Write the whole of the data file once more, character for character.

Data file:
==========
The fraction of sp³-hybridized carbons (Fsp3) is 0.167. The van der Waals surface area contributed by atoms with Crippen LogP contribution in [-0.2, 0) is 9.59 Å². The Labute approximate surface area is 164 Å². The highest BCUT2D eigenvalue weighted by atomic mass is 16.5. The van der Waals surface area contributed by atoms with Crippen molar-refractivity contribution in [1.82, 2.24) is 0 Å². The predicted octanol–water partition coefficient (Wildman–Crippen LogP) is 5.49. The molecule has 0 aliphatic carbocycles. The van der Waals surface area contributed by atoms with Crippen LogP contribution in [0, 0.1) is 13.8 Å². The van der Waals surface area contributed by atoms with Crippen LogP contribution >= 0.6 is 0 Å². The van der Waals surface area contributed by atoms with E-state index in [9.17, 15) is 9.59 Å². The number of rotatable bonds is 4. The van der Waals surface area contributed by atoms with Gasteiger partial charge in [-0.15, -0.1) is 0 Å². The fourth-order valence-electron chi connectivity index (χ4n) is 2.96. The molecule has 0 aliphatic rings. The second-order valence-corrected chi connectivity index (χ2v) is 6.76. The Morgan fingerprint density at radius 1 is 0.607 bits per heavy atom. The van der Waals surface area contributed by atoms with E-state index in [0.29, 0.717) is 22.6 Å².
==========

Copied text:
The fraction of sp³-hybridized carbons (Fsp3) is 0.167. The van der Waals surface area contributed by atoms with Crippen LogP contribution in [-0.2, 0) is 9.59 Å². The Labute approximate surface area is 164 Å². The highest BCUT2D eigenvalue weighted by atomic mass is 16.5. The van der Waals surface area contributed by atoms with Crippen molar-refractivity contribution in [1.82, 2.24) is 0 Å². The predicted octanol–water partition coefficient (Wildman–Crippen LogP) is 5.49. The molecule has 0 aliphatic carbocycles. The van der Waals surface area contributed by atoms with Crippen LogP contribution in [0, 0.1) is 13.8 Å². The van der Waals surface area contributed by atoms with Crippen LogP contribution >= 0.6 is 0 Å². The van der Waals surface area contributed by atoms with E-state index in [9.17, 15) is 9.59 Å². The number of rotatable bonds is 4. The van der Waals surface area contributed by atoms with Gasteiger partial charge in [-0.15, -0.1) is 0 Å². The fourth-order valence-electron chi connectivity index (χ4n) is 2.96. The molecule has 0 aliphatic rings. The second-order valence-corrected chi connectivity index (χ2v) is 6.76. The Morgan fingerprint density at radius 1 is 0.607 bits per heavy atom. The van der Waals surface area contributed by atoms with E-state index in [0.29, 0.717) is 22.6 Å².